Blues Bytes


October 2021

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Memphissippi Sounds
Welcome To The Land

Little Village Foundation

Memphissippi Sounds

Memphissippi Sounds is a new young blues duo made up of Cameron Kimbrough (drums and guitar), the grandson of legendary Mississippi bluesman Junior Kimbrough, and Damon "Yellow P" Pearson (harmonica and guitar). Kimbrough grew up in a small town in North Mississippi, while Pearson brings the urban edge from his upbringing in Memphis. They bill their music as a blend of North Mississippi hill country blues, Memphis blues and soul, rock, pop, and hip-hop.

Their latest album, Welcome To The Land (Little Village), was recorded at the Sun studios in Memphis and produced by harmonica player Aki Kumar, who has appeared on other Little Village recordings. The music here is heavily rooted in the deep blues of the Mississippi hill country, paying homage to predecessors like R.L. Burnside, Junior Kimbrough, Jessie Mae Hemphill and others, but with a contemporary twist to each of the nine original compositions. It's intriguing music, closer to the classic blues of the area.

Welcome To The Land opens with Pearson's original "Who's Gonna Ride," an up-tempo hill country blues that is rhythmic and hypnotic. It's designed to be a tribute to Black Lives Matter and the struggles endured by all during the pandemic, also serving as a vehicle for Pearson's outstanding harmonica playing. The slow blues "Groove With Me" is deep, dark and eerie. The vibe here isn't complex, but rather just simple foreboding blues with heavy guitar chords and more good harp accompaniment.

"I'm Mad" is framed by a steady, rhythmic drum beat and good blues guitar. This song reminds me of the music of a legendary Memphis band, The Fieldstones, that I saw multiple times at a jook joint called Green's Lounge during my occasional visits to the area during the 1980s. Listening to "I'm Mad," I can close my eyes and remember those times hearing The Fieldstones (minus the thick smoke that hung in the air at Green's Lounge). I could listen to this song over and over. "You Got the Juice" is the first song to incorporate elements of hip-hop but will still plenty of blues feeling, especially with Pearson's haunting harmonica solos. This one grew on me the more I listened to it. In fact, I could really say that about the entire album.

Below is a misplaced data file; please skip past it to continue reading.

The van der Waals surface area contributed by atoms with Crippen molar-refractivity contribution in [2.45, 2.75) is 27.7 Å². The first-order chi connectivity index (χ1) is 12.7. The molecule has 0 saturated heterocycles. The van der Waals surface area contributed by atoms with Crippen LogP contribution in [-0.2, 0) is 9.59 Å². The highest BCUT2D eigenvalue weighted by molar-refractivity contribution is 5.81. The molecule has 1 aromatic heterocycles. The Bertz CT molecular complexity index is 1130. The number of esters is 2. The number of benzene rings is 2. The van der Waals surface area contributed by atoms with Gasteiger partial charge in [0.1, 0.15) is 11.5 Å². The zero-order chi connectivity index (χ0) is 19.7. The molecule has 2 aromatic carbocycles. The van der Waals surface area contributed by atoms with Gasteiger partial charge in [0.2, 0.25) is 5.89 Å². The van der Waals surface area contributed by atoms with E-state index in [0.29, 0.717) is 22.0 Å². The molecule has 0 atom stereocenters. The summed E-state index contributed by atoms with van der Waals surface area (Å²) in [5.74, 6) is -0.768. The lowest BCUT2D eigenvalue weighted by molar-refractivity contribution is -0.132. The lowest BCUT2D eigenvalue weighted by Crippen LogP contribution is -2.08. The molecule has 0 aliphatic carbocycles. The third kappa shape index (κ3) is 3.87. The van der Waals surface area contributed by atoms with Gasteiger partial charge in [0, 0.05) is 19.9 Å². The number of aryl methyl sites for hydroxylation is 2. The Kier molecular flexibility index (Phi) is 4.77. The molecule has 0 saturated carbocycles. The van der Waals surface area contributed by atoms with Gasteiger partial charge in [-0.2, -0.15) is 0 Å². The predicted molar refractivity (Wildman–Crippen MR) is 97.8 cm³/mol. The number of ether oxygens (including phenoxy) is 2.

Would it really be a Mississippi blues album without some reference to the crossroads? We get a very contemporary version of the theme on "Crossroads." Elements of both funk and hip-hop factor in heavily but still with that Mississippi Delta blues foundation. "Go Downtown" is a mid-tempo hypnotic blues that opens with a steady bass drum beat and a strong harmonica solo. Pearson keeps melodically blowing his harp behind the vocals throughout the song.

We hear an acoustic guitar intro before the harp kicks in, leading into the hip-hop-ish vocals over a steady, pulsing beat and our singer talks about "Saturday Morning" and what he's going to do for that woman. "High & Low" is a slow, plodding blues in the hill country style, with the vocalist singing about the old mixed with the new --- kind of the whole idea of the album. Wrapping it up is another slow blues, "Look Out for the Wolf," this one with a mysterious feel to it as our singer warns that woman that he's coming for her.

Looking for hardcore Mississippi blues with a contemporary twist --- this is the album for you. If you're a traditionalist, don't be scared away by the description of the various music forms included on Welcome To The Land. This is solid blues from start to finish.

--- Bill Mitchell



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